A mill was built in 1857 at the spot where Minnehaha creek now crosses 50th to take advantage of the turbulence of its waters at the time. Called Waterville Mill, it was eventually bought by a Scot, Andrew Craik, in 1869 and renamed Edina Mills after his hometown of Edinburgh.
Edina’s namesake then is this mill, which provided flour during the civil war to the Fort Snelling Reserve. At the time Edina Mills was operating 24 hours a day to supply the Union Army.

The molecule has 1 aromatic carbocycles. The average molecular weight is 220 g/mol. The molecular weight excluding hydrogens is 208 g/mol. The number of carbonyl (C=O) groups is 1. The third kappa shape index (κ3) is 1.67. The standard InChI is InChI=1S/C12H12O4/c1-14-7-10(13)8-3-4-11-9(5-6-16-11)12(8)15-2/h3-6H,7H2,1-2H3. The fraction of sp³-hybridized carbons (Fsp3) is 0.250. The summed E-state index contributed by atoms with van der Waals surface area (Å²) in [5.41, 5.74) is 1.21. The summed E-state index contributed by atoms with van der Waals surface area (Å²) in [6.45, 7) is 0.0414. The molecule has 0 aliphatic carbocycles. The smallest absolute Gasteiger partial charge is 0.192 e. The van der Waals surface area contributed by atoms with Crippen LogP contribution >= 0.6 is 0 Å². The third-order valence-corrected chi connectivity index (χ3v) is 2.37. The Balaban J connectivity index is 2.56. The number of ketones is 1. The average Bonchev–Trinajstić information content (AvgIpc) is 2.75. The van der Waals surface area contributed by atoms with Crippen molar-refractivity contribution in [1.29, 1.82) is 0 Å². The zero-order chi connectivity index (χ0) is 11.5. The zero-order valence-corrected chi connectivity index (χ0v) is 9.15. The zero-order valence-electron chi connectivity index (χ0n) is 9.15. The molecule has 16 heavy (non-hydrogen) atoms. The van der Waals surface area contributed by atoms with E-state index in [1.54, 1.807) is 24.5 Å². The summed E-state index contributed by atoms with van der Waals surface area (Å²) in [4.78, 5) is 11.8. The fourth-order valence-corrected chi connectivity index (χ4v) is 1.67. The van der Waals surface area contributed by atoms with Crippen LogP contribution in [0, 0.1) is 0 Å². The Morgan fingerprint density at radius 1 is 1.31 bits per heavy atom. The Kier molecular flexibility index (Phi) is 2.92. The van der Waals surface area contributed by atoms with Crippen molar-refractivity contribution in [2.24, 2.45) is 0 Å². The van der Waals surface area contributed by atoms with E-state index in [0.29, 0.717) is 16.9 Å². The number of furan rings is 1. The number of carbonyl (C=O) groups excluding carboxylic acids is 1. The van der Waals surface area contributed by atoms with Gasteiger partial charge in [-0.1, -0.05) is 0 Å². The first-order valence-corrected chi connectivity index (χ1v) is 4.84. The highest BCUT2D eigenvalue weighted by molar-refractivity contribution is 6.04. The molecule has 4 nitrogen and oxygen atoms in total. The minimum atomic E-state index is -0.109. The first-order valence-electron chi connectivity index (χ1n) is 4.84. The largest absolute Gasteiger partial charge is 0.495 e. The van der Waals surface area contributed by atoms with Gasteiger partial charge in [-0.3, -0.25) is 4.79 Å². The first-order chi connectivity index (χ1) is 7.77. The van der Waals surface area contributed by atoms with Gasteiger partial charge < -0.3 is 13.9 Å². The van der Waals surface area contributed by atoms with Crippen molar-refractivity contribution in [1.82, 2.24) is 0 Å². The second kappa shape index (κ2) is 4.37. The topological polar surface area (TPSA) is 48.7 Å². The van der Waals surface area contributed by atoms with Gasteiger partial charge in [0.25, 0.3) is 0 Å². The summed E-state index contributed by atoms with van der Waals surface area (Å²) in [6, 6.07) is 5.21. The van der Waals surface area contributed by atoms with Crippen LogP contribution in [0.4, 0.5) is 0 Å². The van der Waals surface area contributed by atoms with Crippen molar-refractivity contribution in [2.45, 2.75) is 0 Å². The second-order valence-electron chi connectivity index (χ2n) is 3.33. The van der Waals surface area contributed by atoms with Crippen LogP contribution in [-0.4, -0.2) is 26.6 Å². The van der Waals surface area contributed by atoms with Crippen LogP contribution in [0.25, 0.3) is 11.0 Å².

Passing through many owners over time, it fell into disuse in the 1890’s particularly once the Gray’s Bay damn was built at the creek’s headwaters in Minnetonka.
Though the building no longer remains, nor is the creek a source of power that it once was, posts mark the spot where it stood those many years serving as a foundation for the community of Edina.